When Harry Met Sally

Nora Ephron, adapted for the stage by Marcy Kahan
Jamie Wilson and Andy Barnes production.
Yvonne Arnaud Theatre, Guildford, and touring

Publicity photo

I don’t get to see a lot of television so I’m afraid that the names of the two lead characters here meant nothing to me. Also there have been so many ‘screen to stage’ productions in recent years, some a huge success, some not so, and this film with its multitude of different venues and constantly changing time frames seemed a particularly difficult choice . I was not expecting much, especially as the stage version six years ago had not been a resounding success, and the beginning with shadowy figures constantly moving seemingly insignificant props around seemed unnecessary and distracting.

How wrong I was! Rupert Hill and Sarah Jayne Dunn perform their respective roles in so disarmingly natural a manner that this show grows into a most enjoyable and charming romantic comedy, happily avoiding any suggestion of cloying sentimentality. Hill is particularly captivating with his character’s wisecracking irresponsibility covering an underlying loneliness, and Dunn so excels in the famous fake orgasm scene in a restaurant that I’m sure she turned on many a man in the audience and received a well-deserved round of applause. Hard then to fit in the equally famous quote from a fellow diner, “I’ll have what she’s having”, but Annabelle Brown as Helen timed it perfectly.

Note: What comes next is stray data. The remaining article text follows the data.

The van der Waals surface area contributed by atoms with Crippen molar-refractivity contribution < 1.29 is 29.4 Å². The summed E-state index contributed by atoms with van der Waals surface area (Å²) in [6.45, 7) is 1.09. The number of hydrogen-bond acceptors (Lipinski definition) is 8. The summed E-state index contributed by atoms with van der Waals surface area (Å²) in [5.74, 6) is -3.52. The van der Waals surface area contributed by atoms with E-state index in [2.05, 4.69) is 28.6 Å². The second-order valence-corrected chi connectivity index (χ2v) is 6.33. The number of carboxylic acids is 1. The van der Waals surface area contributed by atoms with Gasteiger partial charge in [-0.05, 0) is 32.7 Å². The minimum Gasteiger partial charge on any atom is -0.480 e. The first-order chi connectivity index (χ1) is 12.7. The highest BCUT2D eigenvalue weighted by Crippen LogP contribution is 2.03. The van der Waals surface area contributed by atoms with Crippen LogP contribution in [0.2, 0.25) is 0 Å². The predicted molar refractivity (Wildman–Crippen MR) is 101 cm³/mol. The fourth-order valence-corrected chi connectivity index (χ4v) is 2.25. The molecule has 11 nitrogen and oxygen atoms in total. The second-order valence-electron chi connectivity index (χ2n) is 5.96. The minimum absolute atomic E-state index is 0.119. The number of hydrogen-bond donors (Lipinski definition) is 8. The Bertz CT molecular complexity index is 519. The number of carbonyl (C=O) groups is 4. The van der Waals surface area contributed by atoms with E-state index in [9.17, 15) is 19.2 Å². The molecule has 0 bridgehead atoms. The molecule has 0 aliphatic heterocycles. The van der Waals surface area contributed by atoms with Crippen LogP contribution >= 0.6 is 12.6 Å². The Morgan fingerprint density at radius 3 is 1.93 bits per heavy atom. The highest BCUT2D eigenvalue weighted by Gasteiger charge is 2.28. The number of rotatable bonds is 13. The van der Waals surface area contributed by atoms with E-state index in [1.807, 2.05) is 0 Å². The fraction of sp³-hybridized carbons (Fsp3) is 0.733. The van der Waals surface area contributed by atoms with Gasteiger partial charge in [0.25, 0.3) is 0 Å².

The other three actors are more experienced in stage work (with some very prestigious productions to their credit) and give excellent support, but Hill and Dunn have taken to the boards as if they have been performing all their lives (as indeed Dunn almost has, having begun her ten year role in Hollyoaks at the age of fourteen).

Marcy Kahan has concentrated on the dialogue rather than the visual aspect, with the constant movement of furniture sometimes the only clue to the passage of time, and with Tim McQuillen-Wright’s three-level set giving enough variety to bring the multitude of locations into focus and Ben Cracknell’s changing lighting enhancing each one, the film can be forgotten as the audience become totally absorbed in the action on stage.

The story is set in New York and is basically a young couple each searching for the perfect partner and involving many failed relationships sending them back on the dating scene. Sex-obsessed Harry and romantic Sally are accompanied on their journey of discovery by their friends Jack (Luke Rutherford) and Marie (Kosha Engler), and one of the funniest scenes is the attempt at matchmaking. Of course the inevitable happens and it is Jack and Marie who marry, with the groom’s wedding speech beginning with backhanded thanks to Harry and Sally: “If we had found either of them remotely attractive we wouldn’t be here today”.

The film is interspersed with elderly couples relating how they met - here director Michael Gyngell had reproduced them as voice-overs between scene changes which works remarkably well - and the show is well-paced with every word of the ingeniously funny dialogue made to count.

Jazz sensation Jamie Cullum and his brother Ben have created an excellent soundtrack, their interpretation of some well-known songs, the most prominent and pertinent being “It Had to be You” as the relationship between Harry and Sally develops over twelve years, ending finally as we knew it would - very satisfactorily.

Touring to York, Sunderland, Birmingham, and Manchester

Reviewer: Sheila Connor

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